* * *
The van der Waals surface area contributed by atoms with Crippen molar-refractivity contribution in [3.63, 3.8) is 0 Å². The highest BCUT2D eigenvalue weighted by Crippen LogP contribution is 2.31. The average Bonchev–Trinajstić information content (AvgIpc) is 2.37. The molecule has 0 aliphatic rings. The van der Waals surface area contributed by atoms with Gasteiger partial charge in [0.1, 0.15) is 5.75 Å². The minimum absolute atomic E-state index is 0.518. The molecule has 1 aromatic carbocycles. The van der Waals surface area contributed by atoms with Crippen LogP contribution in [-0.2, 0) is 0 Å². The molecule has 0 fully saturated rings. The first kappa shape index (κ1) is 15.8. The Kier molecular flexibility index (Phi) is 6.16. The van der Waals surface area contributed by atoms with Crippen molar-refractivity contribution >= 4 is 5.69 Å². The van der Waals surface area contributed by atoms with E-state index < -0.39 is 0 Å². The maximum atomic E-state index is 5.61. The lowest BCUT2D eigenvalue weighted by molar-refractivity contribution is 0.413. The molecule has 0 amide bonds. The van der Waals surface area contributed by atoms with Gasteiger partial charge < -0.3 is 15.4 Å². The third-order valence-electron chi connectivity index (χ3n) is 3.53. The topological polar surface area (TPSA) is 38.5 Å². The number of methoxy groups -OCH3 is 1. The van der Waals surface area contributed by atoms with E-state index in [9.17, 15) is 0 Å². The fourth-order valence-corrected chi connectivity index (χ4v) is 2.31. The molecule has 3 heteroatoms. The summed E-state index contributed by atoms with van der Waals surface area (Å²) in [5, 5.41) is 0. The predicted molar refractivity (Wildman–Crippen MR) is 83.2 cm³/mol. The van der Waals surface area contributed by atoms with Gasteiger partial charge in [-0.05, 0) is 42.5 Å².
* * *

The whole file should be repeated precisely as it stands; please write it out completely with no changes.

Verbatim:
The van der Waals surface area contributed by atoms with Crippen molar-refractivity contribution in [3.63, 3.8) is 0 Å². The highest BCUT2D eigenvalue weighted by Crippen LogP contribution is 2.31. The average Bonchev–Trinajstić information content (AvgIpc) is 2.37. The molecule has 0 aliphatic rings. The van der Waals surface area contributed by atoms with Gasteiger partial charge in [0.1, 0.15) is 5.75 Å². The minimum absolute atomic E-state index is 0.518. The molecule has 1 aromatic carbocycles. The van der Waals surface area contributed by atoms with Crippen LogP contribution in [-0.2, 0) is 0 Å². The molecule has 0 fully saturated rings. The first kappa shape index (κ1) is 15.8. The Kier molecular flexibility index (Phi) is 6.16. The van der Waals surface area contributed by atoms with Crippen molar-refractivity contribution >= 4 is 5.69 Å². The van der Waals surface area contributed by atoms with E-state index < -0.39 is 0 Å². The maximum atomic E-state index is 5.61. The lowest BCUT2D eigenvalue weighted by molar-refractivity contribution is 0.413. The molecule has 0 amide bonds. The van der Waals surface area contributed by atoms with Gasteiger partial charge < -0.3 is 15.4 Å². The third-order valence-electron chi connectivity index (χ3n) is 3.53. The topological polar surface area (TPSA) is 38.5 Å². The number of methoxy groups -OCH3 is 1. The van der Waals surface area contributed by atoms with E-state index in [9.17, 15) is 0 Å². The fourth-order valence-corrected chi connectivity index (χ4v) is 2.31. The molecule has 3 heteroatoms. The summed E-state index contributed by atoms with van der Waals surface area (Å²) in [5, 5.41) is 0. The predicted molar refractivity (Wildman–Crippen MR) is 83.2 cm³/mol. The van der Waals surface area contributed by atoms with Gasteiger partial charge in [-0.05, 0) is 42.5 Å².